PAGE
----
“God has sown his name on the heavens in glittering stars; but on earth he planteth His name by tender flowers.”
~ Jean Paul Richter, (1763-1825) German Romantic writer
This lovely white flower with just three petals on a single stem is known as the Large-flowered Trillium (Trillium grandiflorum). It can be found in the woodlands of Minnesota and I am lucky enough to have quite a few growing on my property. Because picking even a part of the plant can kill the whole thing, trilliums are considered quite fragile. In addition, this plant is slow to establish, taking years to flower.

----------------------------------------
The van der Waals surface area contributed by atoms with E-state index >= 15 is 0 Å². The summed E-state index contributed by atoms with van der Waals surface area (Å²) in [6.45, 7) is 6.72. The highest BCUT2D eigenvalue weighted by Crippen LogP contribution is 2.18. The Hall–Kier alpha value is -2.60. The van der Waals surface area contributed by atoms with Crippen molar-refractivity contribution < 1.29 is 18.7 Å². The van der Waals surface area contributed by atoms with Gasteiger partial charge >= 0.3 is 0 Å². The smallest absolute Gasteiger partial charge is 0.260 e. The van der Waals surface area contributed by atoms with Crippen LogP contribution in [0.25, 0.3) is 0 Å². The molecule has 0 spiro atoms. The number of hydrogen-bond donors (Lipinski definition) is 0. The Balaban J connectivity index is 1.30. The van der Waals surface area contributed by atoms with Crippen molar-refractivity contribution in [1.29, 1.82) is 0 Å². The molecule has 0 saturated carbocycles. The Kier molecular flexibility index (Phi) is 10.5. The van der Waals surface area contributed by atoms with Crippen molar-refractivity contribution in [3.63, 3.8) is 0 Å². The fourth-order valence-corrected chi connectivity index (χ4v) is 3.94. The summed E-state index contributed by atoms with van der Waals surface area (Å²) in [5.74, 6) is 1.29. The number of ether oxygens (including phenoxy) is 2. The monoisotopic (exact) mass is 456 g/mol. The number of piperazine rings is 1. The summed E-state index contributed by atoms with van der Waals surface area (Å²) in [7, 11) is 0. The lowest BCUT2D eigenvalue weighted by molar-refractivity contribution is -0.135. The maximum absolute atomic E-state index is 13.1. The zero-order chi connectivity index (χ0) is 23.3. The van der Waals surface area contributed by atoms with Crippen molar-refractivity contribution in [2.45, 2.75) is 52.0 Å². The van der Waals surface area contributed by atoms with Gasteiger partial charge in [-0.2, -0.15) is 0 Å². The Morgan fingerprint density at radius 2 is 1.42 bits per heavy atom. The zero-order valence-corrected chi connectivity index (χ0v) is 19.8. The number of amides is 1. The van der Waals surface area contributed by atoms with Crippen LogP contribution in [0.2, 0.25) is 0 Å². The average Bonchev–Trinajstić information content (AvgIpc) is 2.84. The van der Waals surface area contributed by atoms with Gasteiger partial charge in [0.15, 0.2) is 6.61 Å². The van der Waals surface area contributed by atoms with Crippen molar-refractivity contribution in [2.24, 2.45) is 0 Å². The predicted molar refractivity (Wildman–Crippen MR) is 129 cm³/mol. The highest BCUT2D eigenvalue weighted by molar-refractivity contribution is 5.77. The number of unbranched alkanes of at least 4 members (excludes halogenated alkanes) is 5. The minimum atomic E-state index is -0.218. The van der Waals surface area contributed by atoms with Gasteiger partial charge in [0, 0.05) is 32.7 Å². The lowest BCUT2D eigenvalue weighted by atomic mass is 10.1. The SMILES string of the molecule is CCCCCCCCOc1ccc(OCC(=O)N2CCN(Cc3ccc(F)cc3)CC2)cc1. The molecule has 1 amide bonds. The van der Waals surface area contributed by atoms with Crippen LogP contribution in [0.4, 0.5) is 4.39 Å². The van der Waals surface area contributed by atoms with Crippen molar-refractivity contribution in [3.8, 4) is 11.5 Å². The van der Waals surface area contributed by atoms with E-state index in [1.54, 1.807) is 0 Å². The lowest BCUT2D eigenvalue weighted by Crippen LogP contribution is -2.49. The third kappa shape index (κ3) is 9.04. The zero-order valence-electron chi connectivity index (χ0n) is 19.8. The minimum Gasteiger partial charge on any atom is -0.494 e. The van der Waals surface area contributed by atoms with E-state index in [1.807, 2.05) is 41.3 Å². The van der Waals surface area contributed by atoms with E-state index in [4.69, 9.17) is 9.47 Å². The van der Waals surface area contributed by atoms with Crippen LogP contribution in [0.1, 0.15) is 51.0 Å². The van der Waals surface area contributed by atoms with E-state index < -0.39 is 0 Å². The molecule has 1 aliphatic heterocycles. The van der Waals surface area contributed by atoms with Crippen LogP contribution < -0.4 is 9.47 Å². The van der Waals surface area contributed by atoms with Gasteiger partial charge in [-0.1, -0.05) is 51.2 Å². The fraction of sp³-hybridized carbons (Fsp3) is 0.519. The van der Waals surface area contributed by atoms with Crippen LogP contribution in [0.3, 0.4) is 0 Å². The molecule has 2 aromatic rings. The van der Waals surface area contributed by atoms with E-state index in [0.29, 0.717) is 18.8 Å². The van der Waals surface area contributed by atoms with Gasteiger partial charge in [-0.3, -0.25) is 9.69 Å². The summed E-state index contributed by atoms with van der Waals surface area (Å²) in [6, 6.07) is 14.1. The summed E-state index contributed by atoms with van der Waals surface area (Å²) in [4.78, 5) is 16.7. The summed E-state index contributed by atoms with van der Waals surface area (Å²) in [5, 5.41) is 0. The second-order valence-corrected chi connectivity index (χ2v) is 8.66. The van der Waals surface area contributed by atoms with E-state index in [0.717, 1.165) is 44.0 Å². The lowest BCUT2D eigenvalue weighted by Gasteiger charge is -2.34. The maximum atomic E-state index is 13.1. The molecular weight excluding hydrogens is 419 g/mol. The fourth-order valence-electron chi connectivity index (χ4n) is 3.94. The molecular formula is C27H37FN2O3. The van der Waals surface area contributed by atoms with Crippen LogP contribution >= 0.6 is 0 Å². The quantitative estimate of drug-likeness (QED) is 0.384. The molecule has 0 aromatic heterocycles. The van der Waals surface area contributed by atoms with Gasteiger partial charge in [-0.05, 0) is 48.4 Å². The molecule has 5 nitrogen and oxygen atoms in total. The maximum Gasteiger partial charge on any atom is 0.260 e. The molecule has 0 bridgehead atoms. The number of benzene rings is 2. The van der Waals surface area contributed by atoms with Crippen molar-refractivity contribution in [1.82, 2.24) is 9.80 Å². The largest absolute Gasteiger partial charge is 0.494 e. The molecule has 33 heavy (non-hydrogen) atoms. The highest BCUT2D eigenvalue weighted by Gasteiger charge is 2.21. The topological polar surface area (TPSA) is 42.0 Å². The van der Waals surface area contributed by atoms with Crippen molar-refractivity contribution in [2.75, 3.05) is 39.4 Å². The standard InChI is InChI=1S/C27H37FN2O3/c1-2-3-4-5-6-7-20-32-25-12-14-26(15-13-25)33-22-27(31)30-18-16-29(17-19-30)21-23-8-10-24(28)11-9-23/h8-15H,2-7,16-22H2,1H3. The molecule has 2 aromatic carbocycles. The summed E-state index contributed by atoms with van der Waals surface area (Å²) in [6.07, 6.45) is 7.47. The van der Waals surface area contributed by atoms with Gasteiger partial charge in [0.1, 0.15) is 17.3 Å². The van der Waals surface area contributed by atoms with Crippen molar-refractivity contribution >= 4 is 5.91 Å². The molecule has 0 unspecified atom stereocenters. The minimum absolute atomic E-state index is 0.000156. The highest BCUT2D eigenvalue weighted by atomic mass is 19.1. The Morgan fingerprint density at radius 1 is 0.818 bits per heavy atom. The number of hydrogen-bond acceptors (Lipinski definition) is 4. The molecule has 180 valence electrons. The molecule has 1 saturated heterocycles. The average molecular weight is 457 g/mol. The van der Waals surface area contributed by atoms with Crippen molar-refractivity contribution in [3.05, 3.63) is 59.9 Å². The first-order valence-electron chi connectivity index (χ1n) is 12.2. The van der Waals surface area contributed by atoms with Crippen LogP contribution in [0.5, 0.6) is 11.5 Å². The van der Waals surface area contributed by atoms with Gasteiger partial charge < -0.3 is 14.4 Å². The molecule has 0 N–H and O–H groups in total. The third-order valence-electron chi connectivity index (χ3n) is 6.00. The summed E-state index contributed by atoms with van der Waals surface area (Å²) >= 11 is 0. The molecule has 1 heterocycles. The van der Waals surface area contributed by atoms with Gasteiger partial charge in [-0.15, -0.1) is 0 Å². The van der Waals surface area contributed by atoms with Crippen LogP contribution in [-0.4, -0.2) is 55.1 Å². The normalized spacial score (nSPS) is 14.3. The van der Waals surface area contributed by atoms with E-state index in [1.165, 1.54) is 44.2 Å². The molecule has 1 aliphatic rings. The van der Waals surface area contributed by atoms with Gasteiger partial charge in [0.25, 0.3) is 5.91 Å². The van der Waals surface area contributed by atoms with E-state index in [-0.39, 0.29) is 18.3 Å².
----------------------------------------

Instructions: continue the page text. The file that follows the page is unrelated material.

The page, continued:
Large-flowered trilliums are also sensitive to changes in their environment, so they can be good indicators of the health of a forest. Trillium populations have been on the decline, primarily because of soil disturbance, the loss of soil organic matter from non-native earthworms, buckthorn invasion, and overgrazing by deer. Consequently, Minnesota and many other states have laws to restrict the collection of trilliums. In Minnesota it is illegal to remove trilliums from public land or another person’s property without the owner’s consent.